Krishnaram Kenthapadi is part of the AI team at LinkedIn, where he leads the fairness, transparency, explainability, and privacy modeling efforts across different LinkedIn applications. He also serves as LinkedIn's representative in Microsoft's AI and Ethics in Engineering and Research (AETHER) Committee. He shaped the technical roadmap and led the privacy/modeling efforts for LinkedIn Salary product, and prior to that, served as the relevance lead for the LinkedIn Careers and Talent Solutions Relevance team, which powers search/recommendation products at the intersection of members, recruiters, and career opportunities. Previously, he was a Researcher at Microsoft Research Silicon Valley, where his work resulted in product impact (and Gold Star / Technology Transfer awards), and several publications/patents. He received his Ph.D. in Computer Science from Stanford University in 2006, under the supervision of Professor Rajeev Motwani. Before joining Stanford, he received his Bachelors degree in Computer Science and Engineering from Indian Institute of Technology-Madras.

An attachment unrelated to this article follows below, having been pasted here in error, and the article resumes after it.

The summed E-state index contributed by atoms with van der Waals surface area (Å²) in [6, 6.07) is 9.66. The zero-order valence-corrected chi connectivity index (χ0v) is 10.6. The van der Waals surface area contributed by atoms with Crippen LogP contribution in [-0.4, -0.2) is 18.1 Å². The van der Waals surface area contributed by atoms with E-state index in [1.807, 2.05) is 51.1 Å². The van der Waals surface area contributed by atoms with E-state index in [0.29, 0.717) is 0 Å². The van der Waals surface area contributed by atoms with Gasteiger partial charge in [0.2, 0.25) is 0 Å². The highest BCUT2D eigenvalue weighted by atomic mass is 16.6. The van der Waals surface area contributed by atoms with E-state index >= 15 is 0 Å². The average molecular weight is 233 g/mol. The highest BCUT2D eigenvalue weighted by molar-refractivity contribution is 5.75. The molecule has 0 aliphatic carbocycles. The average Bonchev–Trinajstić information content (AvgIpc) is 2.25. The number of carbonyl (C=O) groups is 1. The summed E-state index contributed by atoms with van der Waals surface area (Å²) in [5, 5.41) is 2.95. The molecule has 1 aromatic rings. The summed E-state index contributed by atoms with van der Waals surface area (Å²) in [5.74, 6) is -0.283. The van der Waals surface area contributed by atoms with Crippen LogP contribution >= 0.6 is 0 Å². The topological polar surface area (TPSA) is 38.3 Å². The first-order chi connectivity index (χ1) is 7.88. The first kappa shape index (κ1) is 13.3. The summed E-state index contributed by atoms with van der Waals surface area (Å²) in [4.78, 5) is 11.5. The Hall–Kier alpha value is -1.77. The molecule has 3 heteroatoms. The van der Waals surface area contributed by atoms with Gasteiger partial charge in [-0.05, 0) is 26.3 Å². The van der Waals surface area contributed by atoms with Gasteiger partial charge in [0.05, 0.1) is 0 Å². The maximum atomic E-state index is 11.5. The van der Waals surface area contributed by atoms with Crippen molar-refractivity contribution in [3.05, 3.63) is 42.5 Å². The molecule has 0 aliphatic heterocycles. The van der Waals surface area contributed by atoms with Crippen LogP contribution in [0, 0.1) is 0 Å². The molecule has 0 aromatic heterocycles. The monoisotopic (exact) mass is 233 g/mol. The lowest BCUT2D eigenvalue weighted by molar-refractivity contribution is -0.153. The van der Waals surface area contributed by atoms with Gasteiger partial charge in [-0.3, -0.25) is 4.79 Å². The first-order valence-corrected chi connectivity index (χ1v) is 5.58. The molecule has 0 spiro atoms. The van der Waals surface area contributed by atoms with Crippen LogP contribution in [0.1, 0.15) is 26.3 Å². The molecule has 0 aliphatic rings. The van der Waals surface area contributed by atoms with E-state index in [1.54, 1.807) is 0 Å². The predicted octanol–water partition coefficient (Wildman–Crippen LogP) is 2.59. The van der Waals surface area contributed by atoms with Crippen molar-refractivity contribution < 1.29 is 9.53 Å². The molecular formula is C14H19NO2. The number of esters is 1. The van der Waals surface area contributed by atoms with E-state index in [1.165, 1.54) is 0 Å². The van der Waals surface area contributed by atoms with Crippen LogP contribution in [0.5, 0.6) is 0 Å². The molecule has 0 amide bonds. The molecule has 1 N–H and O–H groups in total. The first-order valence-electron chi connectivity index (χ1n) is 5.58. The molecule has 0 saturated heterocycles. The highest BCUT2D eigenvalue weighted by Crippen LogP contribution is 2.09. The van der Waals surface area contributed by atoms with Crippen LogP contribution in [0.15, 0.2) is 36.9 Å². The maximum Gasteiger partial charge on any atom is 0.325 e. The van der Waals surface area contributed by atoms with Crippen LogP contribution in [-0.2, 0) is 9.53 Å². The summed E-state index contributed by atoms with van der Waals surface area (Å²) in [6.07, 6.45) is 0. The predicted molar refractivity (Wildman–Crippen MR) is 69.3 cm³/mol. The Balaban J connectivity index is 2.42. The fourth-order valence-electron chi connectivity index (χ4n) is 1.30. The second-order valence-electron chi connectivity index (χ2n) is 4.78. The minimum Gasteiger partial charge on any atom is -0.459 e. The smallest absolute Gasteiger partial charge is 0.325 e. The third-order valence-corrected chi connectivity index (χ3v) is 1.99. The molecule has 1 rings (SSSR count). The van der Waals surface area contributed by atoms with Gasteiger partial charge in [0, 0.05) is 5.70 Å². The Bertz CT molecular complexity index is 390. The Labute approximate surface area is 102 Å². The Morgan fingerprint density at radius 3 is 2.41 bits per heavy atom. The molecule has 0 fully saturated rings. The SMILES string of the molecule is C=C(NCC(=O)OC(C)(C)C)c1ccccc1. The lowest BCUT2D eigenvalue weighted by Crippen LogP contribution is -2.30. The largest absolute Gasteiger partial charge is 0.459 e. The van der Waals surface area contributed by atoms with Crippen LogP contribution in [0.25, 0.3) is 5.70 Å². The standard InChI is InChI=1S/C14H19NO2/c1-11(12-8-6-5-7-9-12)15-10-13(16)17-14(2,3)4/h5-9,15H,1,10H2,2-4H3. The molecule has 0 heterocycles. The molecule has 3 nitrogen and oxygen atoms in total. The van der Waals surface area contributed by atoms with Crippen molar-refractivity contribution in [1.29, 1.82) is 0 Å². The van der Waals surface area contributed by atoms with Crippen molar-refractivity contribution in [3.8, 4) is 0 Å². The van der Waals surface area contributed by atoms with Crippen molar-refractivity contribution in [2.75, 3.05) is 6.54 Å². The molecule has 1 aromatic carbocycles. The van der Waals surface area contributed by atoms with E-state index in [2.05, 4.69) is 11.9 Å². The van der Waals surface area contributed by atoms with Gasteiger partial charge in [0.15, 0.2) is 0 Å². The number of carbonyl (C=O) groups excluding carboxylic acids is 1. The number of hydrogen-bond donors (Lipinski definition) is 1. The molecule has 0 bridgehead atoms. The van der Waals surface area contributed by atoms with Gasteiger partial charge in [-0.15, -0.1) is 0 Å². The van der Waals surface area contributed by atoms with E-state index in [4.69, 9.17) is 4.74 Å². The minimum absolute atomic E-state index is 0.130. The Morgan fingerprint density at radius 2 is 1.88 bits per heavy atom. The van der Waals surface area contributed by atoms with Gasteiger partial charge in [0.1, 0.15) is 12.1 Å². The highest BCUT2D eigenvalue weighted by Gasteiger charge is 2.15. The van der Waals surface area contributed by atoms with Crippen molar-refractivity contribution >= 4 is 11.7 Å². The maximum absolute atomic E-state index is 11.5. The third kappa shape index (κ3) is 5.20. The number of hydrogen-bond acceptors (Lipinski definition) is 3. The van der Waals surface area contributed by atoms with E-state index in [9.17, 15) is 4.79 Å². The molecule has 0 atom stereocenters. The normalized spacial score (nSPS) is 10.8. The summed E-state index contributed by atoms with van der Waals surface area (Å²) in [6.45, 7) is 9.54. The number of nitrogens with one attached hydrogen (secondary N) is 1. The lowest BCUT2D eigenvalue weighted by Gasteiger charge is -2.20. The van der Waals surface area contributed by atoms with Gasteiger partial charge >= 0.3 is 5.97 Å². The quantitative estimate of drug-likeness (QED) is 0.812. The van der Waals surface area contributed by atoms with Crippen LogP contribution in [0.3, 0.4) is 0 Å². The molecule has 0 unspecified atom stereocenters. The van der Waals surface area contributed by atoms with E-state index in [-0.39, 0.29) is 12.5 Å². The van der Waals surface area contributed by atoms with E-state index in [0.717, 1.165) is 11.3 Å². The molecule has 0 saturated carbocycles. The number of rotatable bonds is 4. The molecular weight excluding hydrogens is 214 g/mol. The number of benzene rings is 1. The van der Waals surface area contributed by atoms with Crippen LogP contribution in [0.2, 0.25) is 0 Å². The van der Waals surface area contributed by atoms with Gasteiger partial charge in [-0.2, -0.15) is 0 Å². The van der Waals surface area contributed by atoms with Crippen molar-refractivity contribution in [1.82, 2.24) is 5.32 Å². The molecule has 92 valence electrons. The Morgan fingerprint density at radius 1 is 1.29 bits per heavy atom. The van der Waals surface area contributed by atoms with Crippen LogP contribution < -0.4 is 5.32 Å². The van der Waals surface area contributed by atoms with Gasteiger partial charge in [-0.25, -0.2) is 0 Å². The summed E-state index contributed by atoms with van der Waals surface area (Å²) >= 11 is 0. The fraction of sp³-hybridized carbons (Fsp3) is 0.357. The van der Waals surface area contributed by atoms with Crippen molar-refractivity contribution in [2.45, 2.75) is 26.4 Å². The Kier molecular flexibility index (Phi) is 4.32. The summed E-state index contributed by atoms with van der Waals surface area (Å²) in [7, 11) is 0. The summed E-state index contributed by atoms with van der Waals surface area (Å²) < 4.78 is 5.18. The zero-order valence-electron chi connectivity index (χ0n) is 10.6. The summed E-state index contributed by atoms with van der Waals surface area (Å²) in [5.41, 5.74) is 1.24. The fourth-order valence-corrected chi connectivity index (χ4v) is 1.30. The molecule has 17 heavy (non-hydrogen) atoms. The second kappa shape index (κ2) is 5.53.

Krishnaram's expertise is in the areas of fairness/transparency/explainability/privacy in AI/ML systems, algorithms for large datasets and graphs, data mining, web search, information retrieval, search and recommendation systems, social network analysis, and computational education. He has 17+ years of experience (including 12+ years in industry after his PhD), working on challenging problems in these areas, and has shaped the technical roadmap/design/development/launch of new products, provided technical vision, and steered company-wide initiatives in new domains such as fairness/privacy, and improved business metrics for existing products via technology transfers. He has collaborated with over 60 people with diverse backgrounds and interests and mentored over 25 summer interns, resulting in 35+ publications, with 2500+ citations, and 130+ filed patents in his fields of interest. He serves regularly on the program committees of KDD, WWW, WSDM, and related conferences, and co-chaired the 2014 ACM Symposium on Computing for Development. He received Microsoft's AI/ML conference (MLADS) distinguished contribution award, CIKM best case studies paper award, SODA best student paper award, and WWW best paper award nomination. He has taught a tutorial on privacy-preserving data mining at KDD 2018, instructed a course on artificial intelligence at Stanford, and given several talks on his research work.